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There is one part of parenting that is revealing parts of myself that I didn’t know existed. That is youth sports. I have never been chill, and I know this. But I did not expect passion to escape from my being as it does when my son’s team has the ball. I try to play it cool with some of the other cute moms and relaxed fathers on the side lines. I enjoy chatting with the other fans of children’s team sporting events. But more often than not, I am interrupting a nice conversation about what our kids will or won’t eat for dinner with a shout of “GOOOOO GOOOO GOOOO!” because all of a sudden my son or one of his friends is running the ball. I can’t help it. I am a loud, but encouraging team mom.

I have been comparing these same compulsory responses to those that erupt when you stub your toe on the corner of the couch. You don’t always get to plan those next few syllables that sneak (or stampede) out of your mouth. You don’t get to practice your response to sharp pain and usually that response is wrapped in anger, which could lead to not so shiny statements. But just because you’re not in a place to edit your comments with your full range of self-control, does not mean you’re off the hook for what comes out of your mouth. I learned this lesson recently.

I was sitting next to a mom I didn’t recognize. She was kind and didn’t complain with her face when I decided to share her shady spot instead of choosing a space outside of her bubble. I was being loud encouraging the team as always. I typically try to celebrate both sides of the field if the situation arises. There was a particular play when one of the players on the opposing team got a little aggressive when he didn’t go as far as he wanted. I kind of laughed at the situation with her, made a passing comment about his frustration, and then quickly followed it up with a complement about his cuteness. Insert generic mom comments here. After the game, that same little boy from the opposing team came running up to his mom sitting right next to me. My mind immediately raced back to my comments. Were they rude? Did I mock or ridicule him? Was she even paying attention? Luckily after my rapid-fire recall moment, I felt I was in the clear. I told him good game and left so glad I didn’t have my foot in my mouth.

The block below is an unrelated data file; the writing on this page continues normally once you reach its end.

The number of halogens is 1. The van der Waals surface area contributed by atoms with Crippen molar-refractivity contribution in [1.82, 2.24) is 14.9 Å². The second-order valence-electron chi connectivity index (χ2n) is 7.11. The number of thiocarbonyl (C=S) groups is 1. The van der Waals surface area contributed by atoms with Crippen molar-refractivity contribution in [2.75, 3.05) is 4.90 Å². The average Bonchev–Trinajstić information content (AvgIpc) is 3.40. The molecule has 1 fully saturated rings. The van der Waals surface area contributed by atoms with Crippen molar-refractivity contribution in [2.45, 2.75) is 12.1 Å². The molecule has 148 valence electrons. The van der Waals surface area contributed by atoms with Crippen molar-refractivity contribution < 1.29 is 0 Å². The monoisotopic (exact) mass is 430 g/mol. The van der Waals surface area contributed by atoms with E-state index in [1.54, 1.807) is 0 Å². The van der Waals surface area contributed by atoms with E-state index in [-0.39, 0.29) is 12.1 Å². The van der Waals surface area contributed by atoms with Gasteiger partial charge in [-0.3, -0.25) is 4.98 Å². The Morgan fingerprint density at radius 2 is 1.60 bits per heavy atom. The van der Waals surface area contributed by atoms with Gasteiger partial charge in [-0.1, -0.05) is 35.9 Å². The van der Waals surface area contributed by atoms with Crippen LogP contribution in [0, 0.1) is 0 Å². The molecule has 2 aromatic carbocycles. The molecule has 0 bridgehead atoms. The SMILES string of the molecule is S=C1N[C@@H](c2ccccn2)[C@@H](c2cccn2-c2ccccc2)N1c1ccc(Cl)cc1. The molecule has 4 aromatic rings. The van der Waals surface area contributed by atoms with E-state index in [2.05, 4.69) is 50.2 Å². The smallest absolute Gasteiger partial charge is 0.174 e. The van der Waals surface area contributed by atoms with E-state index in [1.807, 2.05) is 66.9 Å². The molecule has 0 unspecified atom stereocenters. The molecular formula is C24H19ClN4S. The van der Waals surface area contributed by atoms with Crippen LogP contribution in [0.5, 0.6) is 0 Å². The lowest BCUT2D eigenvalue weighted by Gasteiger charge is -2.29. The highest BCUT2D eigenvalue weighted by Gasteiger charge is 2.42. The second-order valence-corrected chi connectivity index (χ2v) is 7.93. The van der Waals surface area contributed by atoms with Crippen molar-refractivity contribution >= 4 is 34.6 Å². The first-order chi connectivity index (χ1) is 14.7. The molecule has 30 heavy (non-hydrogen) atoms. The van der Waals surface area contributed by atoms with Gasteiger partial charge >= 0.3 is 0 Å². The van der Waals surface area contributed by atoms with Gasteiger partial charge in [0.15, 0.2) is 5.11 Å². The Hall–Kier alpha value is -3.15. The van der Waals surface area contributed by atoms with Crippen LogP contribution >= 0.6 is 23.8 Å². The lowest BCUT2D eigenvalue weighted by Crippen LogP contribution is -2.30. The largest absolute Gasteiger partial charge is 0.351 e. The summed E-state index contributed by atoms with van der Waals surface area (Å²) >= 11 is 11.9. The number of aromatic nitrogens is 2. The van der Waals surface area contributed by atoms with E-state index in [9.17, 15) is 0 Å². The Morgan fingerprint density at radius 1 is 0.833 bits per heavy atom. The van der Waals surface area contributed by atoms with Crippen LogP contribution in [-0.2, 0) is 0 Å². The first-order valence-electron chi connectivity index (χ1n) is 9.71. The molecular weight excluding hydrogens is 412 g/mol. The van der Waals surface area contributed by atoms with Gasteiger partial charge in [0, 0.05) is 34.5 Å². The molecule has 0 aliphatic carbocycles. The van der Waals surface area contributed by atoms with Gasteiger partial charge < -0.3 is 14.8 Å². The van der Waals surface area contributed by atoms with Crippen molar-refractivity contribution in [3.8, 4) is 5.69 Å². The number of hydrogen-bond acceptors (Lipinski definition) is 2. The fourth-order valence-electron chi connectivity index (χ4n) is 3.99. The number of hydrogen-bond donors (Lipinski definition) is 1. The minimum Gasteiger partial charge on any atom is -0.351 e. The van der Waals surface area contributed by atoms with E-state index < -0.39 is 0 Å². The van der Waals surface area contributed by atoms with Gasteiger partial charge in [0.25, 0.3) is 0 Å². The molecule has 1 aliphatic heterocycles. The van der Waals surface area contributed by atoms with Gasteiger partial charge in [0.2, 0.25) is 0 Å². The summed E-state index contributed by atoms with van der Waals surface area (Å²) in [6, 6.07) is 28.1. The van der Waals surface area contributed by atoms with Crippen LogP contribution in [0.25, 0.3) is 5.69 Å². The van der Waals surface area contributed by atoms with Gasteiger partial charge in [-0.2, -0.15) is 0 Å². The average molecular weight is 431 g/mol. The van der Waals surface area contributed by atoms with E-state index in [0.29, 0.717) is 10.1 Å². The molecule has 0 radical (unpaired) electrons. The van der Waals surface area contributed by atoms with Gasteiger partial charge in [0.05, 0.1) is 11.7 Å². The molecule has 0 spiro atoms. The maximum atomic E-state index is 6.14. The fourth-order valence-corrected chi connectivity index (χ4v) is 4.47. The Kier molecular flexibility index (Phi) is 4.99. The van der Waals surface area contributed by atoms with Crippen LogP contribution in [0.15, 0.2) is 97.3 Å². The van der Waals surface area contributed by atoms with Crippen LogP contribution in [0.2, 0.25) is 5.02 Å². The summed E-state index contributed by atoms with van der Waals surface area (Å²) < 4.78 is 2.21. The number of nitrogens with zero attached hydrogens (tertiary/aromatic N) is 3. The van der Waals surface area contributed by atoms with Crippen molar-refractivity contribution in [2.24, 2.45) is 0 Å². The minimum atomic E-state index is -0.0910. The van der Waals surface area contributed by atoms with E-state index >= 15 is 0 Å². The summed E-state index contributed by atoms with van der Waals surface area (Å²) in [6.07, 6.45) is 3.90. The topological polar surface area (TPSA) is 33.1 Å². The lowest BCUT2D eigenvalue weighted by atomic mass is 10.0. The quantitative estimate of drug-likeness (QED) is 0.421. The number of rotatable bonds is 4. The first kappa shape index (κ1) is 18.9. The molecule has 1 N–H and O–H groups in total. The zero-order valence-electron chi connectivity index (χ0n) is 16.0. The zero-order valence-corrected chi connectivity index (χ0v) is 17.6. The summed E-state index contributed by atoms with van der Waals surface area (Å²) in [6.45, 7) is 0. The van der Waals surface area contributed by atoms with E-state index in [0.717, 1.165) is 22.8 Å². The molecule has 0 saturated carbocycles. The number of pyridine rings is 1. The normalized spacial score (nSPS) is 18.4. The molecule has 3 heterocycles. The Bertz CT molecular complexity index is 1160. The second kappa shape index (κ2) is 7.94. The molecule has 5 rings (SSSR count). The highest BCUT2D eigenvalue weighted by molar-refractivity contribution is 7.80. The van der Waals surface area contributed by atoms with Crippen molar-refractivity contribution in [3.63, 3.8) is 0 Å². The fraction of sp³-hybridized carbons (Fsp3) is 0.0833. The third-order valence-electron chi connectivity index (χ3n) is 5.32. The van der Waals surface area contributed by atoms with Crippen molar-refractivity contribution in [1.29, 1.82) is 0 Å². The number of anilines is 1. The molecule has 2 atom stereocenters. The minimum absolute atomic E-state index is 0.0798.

Lesson learned: you have no idea who is listening! There are very few things that can break the potential for relationship than insulting someone’s child. I know I would have a hard time trusting someone who was rude to my little ones. Paul warns us in Ephesians 4:29 Do not let any unwholesome talk come out of your mouths, but only what is helpful for building others up according to their needs, that it may benefit those who listen.

This doesn’t mean when you’re in a good mood, or at church, or when you’re totally aware of your surroundings. This isn’t because God wants to control us, or dictate what we say. I truly believe God gives us these warnings because it’s wisdom. If I were to shout out negative things about a little one who is having a negative moment during a child’s sporting event, I may have used words that don’t matter to end a friendship before it even began.

God desires for us to love one another. One of the ways to do that is with your words. It’s really difficult to say I love you after a situation when your words or actions say quite the opposite. We must weed out the negative stuff so when we are in an auto-response mode, it’s not hurtful to those who are forced to hear us. We don’t always get to pick who hears us, but we do get to pick our words.

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Candace Cortez is the Executive Pastor at Koinonia Church. Any comments may be sent to candace@kchanford.com

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